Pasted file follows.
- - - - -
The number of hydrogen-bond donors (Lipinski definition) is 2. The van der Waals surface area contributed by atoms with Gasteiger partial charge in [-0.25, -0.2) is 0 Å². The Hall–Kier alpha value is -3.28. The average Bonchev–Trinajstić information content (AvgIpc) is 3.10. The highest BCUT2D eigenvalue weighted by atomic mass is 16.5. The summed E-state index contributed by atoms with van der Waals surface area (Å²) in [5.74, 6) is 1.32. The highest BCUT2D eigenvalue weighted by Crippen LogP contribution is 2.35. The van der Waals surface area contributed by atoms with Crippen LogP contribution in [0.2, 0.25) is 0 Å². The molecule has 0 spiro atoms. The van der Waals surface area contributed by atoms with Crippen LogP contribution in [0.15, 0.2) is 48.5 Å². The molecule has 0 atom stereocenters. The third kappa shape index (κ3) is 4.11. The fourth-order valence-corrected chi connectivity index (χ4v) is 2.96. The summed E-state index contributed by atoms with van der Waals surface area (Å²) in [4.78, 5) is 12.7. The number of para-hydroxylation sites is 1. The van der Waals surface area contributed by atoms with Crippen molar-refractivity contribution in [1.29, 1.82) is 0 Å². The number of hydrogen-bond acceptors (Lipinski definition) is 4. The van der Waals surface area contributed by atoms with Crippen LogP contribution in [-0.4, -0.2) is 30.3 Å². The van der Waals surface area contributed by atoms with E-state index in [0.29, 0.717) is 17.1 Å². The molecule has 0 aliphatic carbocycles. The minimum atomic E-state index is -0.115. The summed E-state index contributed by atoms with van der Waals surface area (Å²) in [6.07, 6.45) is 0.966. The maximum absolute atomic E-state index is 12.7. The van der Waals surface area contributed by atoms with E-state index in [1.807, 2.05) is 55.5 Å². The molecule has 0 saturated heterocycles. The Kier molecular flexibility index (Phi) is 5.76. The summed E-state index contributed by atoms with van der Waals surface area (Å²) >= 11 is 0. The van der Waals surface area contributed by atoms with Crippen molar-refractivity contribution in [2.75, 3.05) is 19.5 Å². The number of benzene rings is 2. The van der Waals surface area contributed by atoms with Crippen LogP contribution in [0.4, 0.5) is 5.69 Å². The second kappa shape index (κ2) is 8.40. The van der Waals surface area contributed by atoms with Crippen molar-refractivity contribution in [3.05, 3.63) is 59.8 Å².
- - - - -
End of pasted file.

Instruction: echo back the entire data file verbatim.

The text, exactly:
The number of hydrogen-bond donors (Lipinski definition) is 2. The van der Waals surface area contributed by atoms with Gasteiger partial charge in [-0.25, -0.2) is 0 Å². The Hall–Kier alpha value is -3.28. The average Bonchev–Trinajstić information content (AvgIpc) is 3.10. The highest BCUT2D eigenvalue weighted by atomic mass is 16.5. The summed E-state index contributed by atoms with van der Waals surface area (Å²) in [5.74, 6) is 1.32. The highest BCUT2D eigenvalue weighted by Crippen LogP contribution is 2.35. The van der Waals surface area contributed by atoms with Crippen LogP contribution in [0.2, 0.25) is 0 Å². The molecule has 0 spiro atoms. The van der Waals surface area contributed by atoms with Crippen LogP contribution in [0.15, 0.2) is 48.5 Å². The molecule has 0 atom stereocenters. The third kappa shape index (κ3) is 4.11. The fourth-order valence-corrected chi connectivity index (χ4v) is 2.96. The summed E-state index contributed by atoms with van der Waals surface area (Å²) in [4.78, 5) is 12.7. The number of para-hydroxylation sites is 1. The van der Waals surface area contributed by atoms with Crippen molar-refractivity contribution in [1.29, 1.82) is 0 Å². The number of hydrogen-bond acceptors (Lipinski definition) is 4. The van der Waals surface area contributed by atoms with Crippen LogP contribution in [-0.4, -0.2) is 30.3 Å². The van der Waals surface area contributed by atoms with E-state index in [0.29, 0.717) is 17.1 Å². The molecule has 0 aliphatic carbocycles. The minimum atomic E-state index is -0.115. The summed E-state index contributed by atoms with van der Waals surface area (Å²) in [6.07, 6.45) is 0.966. The maximum absolute atomic E-state index is 12.7. The van der Waals surface area contributed by atoms with E-state index in [1.807, 2.05) is 55.5 Å². The molecule has 0 saturated heterocycles. The Kier molecular flexibility index (Phi) is 5.76. The summed E-state index contributed by atoms with van der Waals surface area (Å²) >= 11 is 0. The van der Waals surface area contributed by atoms with Crippen molar-refractivity contribution in [2.75, 3.05) is 19.5 Å². The number of benzene rings is 2. The van der Waals surface area contributed by atoms with Crippen LogP contribution in [0.4, 0.5) is 5.69 Å². The second kappa shape index (κ2) is 8.40. The van der Waals surface area contributed by atoms with Crippen molar-refractivity contribution in [3.05, 3.63) is 59.8 Å².